Liked by 1 person

              • Shelf says:

                It’s probably safe to say that the popularity of electronic dance music can be credited more to drug dealers than producers. That being said, I’ve never partaken in illegal substances but I did get my groove on in the early-to-mid 1990s. However, you’re quite right about club music having been far more fun and memorable in the 1980s – I had a better time dancing at my high school senior prom than any NY nightclub!

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                • postpunkmonk says:

                  Shelf – Since you called out the elephant in the room, yeah. The negative influence of drugs on dance music was a total bummer, speaking as one who used to dance for 3-4 hours straight about 2-3 nights a week with nothing but enthusiasm and water for hydration. Dance clubs did alter my consciousness in one way. They did foster in me an about face on matters of Sisters Of Mercy. I used to be indifferent to them from ’83-’86 until repeated club exposure hammered into me how great they were. Now I have it all.

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                  • Shelf says:

                    Drugs are for thugs. Similar story on my side: graduated from the teen discos in the 80s to proper nightclubs in the 90s. Water turned to booze, but that never stopped the dancing – great exercise. Funny you should mention The Sisters Of Mercy – I’m also a fan, but their records always cleared the dancefloor at my favorite club in Philly. (shameless blog plug: thebankvault.wordpress.com)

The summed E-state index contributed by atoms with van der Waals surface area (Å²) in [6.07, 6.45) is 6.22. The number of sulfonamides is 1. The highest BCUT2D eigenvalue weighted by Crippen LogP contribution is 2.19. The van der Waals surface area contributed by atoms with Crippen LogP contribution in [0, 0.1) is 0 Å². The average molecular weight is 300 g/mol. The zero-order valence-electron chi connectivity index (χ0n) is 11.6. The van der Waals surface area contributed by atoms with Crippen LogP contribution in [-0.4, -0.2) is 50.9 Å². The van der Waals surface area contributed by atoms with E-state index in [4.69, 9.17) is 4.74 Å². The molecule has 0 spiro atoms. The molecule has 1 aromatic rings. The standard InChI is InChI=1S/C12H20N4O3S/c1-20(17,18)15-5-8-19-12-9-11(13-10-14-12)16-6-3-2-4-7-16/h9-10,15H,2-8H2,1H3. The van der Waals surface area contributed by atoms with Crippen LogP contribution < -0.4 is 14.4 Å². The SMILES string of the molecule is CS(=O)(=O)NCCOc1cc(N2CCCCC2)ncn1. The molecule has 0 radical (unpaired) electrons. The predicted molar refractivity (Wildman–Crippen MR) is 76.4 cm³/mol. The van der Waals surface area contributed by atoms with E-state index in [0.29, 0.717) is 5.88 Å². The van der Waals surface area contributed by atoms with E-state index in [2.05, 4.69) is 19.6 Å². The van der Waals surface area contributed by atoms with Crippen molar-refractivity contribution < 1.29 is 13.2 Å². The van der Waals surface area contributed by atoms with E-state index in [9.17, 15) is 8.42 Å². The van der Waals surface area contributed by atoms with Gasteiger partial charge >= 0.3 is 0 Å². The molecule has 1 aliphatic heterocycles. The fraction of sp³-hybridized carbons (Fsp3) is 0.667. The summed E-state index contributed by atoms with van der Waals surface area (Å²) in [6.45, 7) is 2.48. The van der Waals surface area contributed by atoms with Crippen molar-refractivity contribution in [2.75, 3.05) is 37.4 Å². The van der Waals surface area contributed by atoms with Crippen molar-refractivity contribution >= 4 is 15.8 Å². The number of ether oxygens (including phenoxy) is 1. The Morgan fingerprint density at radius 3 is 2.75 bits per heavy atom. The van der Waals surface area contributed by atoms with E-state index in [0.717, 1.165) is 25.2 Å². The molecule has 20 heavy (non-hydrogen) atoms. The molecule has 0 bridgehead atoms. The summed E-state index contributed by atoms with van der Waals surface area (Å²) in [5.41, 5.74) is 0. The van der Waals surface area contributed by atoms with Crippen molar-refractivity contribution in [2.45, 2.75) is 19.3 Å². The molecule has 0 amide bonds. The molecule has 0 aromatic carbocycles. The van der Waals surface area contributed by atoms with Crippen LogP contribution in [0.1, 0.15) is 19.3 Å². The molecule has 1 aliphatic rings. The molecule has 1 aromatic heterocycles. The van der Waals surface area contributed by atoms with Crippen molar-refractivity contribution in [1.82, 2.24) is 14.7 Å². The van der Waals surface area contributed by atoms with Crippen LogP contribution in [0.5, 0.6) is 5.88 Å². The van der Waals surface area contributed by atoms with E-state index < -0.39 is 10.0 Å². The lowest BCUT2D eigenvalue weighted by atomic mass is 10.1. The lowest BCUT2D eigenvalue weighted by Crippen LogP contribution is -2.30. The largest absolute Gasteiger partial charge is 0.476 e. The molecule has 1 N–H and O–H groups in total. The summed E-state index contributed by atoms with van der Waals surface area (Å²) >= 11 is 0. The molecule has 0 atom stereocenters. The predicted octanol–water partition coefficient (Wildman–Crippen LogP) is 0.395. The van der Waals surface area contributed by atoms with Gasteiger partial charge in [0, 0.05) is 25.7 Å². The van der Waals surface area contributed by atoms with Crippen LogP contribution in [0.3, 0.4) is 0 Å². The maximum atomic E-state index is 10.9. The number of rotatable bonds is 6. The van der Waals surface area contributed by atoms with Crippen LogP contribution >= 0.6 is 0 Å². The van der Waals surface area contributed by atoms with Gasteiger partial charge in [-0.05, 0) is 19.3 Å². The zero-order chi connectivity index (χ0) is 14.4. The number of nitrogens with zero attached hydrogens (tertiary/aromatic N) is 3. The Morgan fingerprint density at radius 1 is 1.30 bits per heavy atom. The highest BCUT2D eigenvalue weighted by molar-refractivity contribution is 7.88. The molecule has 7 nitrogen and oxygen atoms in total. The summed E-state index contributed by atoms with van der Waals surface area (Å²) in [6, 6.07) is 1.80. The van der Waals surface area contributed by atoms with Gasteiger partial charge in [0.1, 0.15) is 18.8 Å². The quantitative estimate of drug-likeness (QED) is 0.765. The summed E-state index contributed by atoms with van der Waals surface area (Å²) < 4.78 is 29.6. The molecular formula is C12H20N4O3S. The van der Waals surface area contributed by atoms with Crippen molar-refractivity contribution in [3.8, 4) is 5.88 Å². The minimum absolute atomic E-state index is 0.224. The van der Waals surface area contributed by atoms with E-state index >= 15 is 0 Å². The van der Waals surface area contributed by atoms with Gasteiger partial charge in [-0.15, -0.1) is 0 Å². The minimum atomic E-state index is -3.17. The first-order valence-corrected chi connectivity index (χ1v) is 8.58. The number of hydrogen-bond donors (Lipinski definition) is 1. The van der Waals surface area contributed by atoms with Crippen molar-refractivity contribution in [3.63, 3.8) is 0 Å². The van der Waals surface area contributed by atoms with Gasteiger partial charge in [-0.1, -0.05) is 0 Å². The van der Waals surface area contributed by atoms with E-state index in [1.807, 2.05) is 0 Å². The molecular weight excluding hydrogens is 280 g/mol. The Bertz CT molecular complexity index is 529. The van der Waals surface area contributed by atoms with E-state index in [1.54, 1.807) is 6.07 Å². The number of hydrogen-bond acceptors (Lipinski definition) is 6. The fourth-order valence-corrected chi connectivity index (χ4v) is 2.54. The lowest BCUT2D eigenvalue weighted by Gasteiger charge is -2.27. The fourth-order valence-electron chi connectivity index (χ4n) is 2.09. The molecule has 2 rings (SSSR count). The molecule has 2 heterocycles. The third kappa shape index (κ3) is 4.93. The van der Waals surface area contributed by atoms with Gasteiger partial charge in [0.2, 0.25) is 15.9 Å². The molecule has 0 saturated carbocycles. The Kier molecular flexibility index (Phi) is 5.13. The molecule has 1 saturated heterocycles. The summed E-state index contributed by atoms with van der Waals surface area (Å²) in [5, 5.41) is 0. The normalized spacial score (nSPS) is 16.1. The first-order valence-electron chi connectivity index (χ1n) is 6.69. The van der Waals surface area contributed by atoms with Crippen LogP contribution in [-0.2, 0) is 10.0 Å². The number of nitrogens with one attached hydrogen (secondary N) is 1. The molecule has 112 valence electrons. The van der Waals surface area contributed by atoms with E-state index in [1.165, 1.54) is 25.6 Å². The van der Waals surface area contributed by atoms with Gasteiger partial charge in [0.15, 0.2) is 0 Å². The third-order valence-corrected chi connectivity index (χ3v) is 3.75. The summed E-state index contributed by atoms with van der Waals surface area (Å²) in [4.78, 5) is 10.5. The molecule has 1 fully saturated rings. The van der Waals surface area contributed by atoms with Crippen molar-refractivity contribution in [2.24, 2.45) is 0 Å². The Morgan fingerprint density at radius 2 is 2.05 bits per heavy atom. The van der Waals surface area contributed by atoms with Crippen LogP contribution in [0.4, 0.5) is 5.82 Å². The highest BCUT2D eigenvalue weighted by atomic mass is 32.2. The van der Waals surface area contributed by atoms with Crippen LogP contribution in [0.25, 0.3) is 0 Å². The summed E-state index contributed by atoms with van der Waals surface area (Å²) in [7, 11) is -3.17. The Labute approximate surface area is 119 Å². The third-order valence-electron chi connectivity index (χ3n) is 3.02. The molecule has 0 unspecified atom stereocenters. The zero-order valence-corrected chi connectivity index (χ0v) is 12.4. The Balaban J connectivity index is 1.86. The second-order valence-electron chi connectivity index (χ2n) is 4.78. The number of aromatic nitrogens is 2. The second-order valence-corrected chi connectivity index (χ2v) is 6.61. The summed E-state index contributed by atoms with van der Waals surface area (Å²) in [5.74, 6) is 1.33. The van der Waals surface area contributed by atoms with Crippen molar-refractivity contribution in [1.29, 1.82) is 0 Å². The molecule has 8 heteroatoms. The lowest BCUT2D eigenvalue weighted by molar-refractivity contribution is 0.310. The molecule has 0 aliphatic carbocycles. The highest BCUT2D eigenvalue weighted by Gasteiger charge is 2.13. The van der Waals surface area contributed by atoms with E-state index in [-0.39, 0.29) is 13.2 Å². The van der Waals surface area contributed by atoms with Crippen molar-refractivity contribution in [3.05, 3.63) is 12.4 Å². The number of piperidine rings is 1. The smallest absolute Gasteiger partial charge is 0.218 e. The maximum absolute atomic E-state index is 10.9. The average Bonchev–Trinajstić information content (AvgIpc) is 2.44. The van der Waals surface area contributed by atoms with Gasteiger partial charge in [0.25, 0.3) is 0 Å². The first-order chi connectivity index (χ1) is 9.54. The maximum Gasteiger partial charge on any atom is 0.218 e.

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        • Tim says:

          I found a tremendous amount of good new music around 2000. Very little of it had any direct linage to the post punk music of the early 1980’s however for about two years olid my wallet was taking a beating and then the great dry up began,
          The early 90’s….suppressed shudders…..that was a great wasteland.

          Cinema in the States took a pronounced nosedive around the same time. My wife and I used to look at the newspaper (back when the city that we live in had five theaters showing indie fare for a city of 200k) and try to figure out what to see and went to the movies 1-2x week. Now if we see one movie made for adults in the theater in a year it’s a miracle.

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          • postpunkmonk says:

            Tim – John Waters hasn’t made a film in forever because the bottom dropped out of indie cinema in the 21st Century. The ideal of the modest $6M production has dried up. The economic models in vogue either support sub-$1M or blockbuster cinema. In America the “comfortable middle echelon” of cinema production is no longer considered viable. Sort of like society at large. Waters refuses to return to poverty values in filmmaking in his seventies.

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          • Shelf says: